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This moment from the narrative is one of the most intense. For Eliezer, the hanging of a child represents a new level of cruelty, even for the Nazis. Eliezer cannot seem to turn from this image. The child, small and tiny, has a neck that does not fit the noose made for him. As he hangs, he struggles between life and death for 30 minutes. Eliezer states that as he walked past him like all the inmates were made to do, he could still see the child as alive. It was in this point in which the image of the child symbolizes a sad angel. The innocent face of the child, with the noose choking the life out of him, is where the image gains much in way of power.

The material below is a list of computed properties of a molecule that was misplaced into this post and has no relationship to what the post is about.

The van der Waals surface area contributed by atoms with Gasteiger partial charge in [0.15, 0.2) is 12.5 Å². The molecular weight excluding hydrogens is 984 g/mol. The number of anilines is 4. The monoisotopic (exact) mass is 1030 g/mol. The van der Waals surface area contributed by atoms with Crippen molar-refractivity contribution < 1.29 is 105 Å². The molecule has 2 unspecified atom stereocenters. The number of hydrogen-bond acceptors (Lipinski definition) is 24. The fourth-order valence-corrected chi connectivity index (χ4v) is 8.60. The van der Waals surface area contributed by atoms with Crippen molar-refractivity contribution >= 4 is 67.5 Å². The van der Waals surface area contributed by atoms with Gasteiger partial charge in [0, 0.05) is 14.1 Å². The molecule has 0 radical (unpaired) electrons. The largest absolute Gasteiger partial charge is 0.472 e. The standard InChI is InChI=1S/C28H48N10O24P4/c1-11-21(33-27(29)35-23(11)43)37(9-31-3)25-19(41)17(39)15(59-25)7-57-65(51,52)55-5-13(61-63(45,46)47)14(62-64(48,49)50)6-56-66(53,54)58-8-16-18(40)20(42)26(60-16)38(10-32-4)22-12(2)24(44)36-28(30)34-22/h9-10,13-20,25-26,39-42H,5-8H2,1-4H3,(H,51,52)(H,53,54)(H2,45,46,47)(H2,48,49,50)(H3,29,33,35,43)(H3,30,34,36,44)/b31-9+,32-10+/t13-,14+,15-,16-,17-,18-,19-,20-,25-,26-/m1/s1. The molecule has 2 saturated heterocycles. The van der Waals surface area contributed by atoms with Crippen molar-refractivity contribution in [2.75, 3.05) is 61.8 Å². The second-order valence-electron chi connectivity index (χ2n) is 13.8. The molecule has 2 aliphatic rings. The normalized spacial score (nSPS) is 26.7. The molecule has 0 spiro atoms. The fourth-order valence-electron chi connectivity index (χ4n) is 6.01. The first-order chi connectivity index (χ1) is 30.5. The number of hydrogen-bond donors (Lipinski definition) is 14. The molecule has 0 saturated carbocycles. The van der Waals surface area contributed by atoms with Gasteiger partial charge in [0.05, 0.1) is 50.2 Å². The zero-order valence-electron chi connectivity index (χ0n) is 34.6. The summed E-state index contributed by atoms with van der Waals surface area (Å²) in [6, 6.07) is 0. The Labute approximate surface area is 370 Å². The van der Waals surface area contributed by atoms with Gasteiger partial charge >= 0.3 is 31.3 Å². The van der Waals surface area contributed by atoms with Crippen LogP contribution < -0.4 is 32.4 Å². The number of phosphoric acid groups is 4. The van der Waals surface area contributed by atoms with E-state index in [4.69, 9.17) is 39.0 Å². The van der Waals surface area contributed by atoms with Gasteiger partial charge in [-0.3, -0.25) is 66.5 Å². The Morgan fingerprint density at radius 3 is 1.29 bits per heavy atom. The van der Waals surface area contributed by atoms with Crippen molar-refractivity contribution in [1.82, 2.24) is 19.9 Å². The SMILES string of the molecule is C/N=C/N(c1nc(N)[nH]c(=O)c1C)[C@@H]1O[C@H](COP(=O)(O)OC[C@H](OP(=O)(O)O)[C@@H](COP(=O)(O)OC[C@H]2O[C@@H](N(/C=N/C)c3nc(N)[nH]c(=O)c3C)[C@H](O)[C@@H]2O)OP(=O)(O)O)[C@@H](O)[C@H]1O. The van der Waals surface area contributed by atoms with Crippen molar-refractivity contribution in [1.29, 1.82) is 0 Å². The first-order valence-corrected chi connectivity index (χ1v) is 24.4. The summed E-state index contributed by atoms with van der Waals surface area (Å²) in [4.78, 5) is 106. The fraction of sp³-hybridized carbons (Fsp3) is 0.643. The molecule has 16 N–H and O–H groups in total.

On a thematic level, the child symbolizing the sad angel helps to affirm Eliezer's approach to God. As the narrative progresses, Eliezer's relationship with God occupies vital importance. From the time in which Eliezer was a devoutly spiritual human being to his time in the camps where what he saw made him question the presence and judgment of God, Eliezer's characterization features a trajectory in how God is seen. As the child struggles for life, someone asks, "Where is God?" Eliezer, looking at the child, responds that "God is here- hanging on this gallows." In this moment, the sad angelic face of the child becomes a symbol for the dying of faith, the extermination of God. In the very next chapter, Eliezer will become more pronounced on where he stands regarding the issue of God. The symbol of the hanging child helps to illuminate this position.
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